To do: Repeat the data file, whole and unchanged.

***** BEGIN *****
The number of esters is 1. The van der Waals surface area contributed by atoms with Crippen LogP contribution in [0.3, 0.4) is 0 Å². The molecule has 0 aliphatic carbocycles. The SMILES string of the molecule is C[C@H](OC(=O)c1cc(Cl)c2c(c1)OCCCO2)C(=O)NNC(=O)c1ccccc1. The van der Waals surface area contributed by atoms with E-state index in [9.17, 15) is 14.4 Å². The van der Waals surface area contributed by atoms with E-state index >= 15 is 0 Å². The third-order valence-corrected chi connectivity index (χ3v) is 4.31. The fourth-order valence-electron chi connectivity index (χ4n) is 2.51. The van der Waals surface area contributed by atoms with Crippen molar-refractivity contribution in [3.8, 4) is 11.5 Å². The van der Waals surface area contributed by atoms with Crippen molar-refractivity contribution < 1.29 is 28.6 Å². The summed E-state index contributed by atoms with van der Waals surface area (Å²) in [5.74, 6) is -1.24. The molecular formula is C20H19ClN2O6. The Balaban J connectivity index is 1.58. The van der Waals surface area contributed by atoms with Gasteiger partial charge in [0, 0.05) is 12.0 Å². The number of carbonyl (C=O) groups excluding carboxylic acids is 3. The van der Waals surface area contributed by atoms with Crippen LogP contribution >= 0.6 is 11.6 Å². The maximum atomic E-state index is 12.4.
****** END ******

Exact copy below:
The number of esters is 1. The van der Waals surface area contributed by atoms with Crippen LogP contribution in [0.3, 0.4) is 0 Å². The molecule has 0 aliphatic carbocycles. The SMILES string of the molecule is C[C@H](OC(=O)c1cc(Cl)c2c(c1)OCCCO2)C(=O)NNC(=O)c1ccccc1. The van der Waals surface area contributed by atoms with E-state index in [9.17, 15) is 14.4 Å². The van der Waals surface area contributed by atoms with E-state index >= 15 is 0 Å². The third-order valence-corrected chi connectivity index (χ3v) is 4.31. The fourth-order valence-electron chi connectivity index (χ4n) is 2.51. The van der Waals surface area contributed by atoms with Crippen molar-refractivity contribution in [3.8, 4) is 11.5 Å². The van der Waals surface area contributed by atoms with Crippen molar-refractivity contribution < 1.29 is 28.6 Å². The summed E-state index contributed by atoms with van der Waals surface area (Å²) in [5.74, 6) is -1.24. The molecular formula is C20H19ClN2O6. The Balaban J connectivity index is 1.58. The van der Waals surface area contributed by atoms with Gasteiger partial charge in [0, 0.05) is 12.0 Å². The number of carbonyl (C=O) groups excluding carboxylic acids is 3. The van der Waals surface area contributed by atoms with Crippen LogP contribution >= 0.6 is 11.6 Å². The maximum atomic E-state index is 12.4.